By Melanie Williamson
The five committees of the Vermilion City Council are Health and Safety, Legislative, Finance, Utilities, and Streets, Buildings, and Grounds. All five committees meet for a regular meeting on Monday, September 24, and all councilmen and women were in attendance.
Health and Safety Committee
The meeting started with the Health and Safety Committee, which includes reports from Vermilion Police Chief Chris Hartung and Vermilion Fire Chief Chris Stempowski. Stempowski was unable to attend, so Mayor Jim Forthofer read his report for the committee.
Forthofer reported that the department was undergoing equipment inspections. So far, the inspections have gone well, and they have a couple more in the coming weeks. Additionally, Engine 99 is undergoing preventative maintenance, and Engine 80 is currently unusable as they are waiting for needed parts. The recent oil spill is still under review to determine if the incident will fall under the responsibility of the state or federal government.
Finally, Fire Prevention Week will be October 7 through the 13. This will include open houses at each station on October 7 from noon to 3 p.m.
Police Chief Hartung reported that Woollybear weekend went well with only a few traffic issues. Hartung also updated the city council on the events that happened on Tuesday, September 11, involving multiple break-ins and stolen vehicles. The suspect, Jonathan Puccia, is currently in Toledo undergoing a psychiatric evaluation. Hartung stated that he had the opportunity to speak with Puccia, who stated he thought China was after him. Hartung also shared that he has been questioned as to why St. Mary’s school was not notified of what was going on for a lockdown. Hartung responded to these questions stating that everything was happening at once, and it was not immediately clear that the incidents were connected and they were looking for one individual.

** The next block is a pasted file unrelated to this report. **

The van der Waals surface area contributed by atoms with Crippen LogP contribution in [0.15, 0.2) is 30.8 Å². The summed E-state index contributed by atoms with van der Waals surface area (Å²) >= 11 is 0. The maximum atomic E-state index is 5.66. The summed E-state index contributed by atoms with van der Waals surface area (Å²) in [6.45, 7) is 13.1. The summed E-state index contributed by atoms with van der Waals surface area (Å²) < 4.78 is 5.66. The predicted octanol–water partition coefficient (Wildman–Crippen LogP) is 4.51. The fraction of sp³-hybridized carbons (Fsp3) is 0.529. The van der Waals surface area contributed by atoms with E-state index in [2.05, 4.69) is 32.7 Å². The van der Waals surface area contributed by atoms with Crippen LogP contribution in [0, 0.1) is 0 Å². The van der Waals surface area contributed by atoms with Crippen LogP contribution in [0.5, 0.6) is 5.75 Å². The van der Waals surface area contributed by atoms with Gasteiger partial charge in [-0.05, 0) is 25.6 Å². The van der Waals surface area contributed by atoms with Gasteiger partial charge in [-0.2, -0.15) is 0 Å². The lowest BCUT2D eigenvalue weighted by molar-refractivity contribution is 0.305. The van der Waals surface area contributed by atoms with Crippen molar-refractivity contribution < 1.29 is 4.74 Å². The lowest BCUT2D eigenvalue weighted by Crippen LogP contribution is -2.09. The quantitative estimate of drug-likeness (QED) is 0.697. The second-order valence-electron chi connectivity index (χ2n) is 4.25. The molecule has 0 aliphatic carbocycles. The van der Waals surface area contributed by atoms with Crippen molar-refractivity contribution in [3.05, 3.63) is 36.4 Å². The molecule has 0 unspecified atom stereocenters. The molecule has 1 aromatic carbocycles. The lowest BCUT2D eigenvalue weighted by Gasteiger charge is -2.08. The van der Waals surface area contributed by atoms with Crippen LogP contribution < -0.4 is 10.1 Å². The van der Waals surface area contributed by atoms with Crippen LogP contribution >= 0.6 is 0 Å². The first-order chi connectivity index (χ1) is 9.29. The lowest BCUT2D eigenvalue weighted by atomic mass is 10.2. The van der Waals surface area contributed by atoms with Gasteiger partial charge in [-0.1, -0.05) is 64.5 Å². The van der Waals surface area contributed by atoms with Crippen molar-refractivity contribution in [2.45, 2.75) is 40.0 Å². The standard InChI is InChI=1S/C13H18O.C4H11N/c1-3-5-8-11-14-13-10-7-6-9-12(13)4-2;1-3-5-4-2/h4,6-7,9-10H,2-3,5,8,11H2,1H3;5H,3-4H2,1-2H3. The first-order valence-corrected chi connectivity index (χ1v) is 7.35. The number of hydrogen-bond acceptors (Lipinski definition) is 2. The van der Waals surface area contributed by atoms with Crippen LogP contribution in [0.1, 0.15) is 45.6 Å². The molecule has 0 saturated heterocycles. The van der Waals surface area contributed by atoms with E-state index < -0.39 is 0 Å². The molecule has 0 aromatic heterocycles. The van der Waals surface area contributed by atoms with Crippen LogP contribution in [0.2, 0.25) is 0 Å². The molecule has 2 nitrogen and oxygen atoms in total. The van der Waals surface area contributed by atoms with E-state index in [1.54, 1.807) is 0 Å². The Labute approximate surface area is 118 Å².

Hartung closed his report by stating that in addition to the car break-ins and thefts allegedly done by Puccia, there was at least one other car theft in the city, and he strongly encouraged residents to stop leaving their keys in the ignition of their parked vehicles. He asserted that residents need to protect their things by locking their vehicles and not keeping valuables in them.
There has been a great deal of frustration lately for residents regarding easements and rights-of-way on their property. As the City of Vermilion and Brownhlem Township have attempted to move forward on ditch clean out projects, they have run into the problem of fences and sheds in the way. From the administration side, those structures are not supposed to be there, so they need to be removed. From the residents’ side, most were provided with permits to build the structures, with the argument being if they weren’t supposed to build in that area, why did the city issue them a permit?
During the Legislative Committee meeting, councilman Steve Holovacs presented a draft of legislation that would include the following on all building permit applications. “I certify that I am the property owner or authorized designee for the property owner. The above information is accurate, and all work will be performed only by the property owner or a contractor(s) properly registered with the City of Vermilion Building Department. Furthermore, the property owner is responsible for compliance with all deed restrictions and/or easements which may exist on their property.”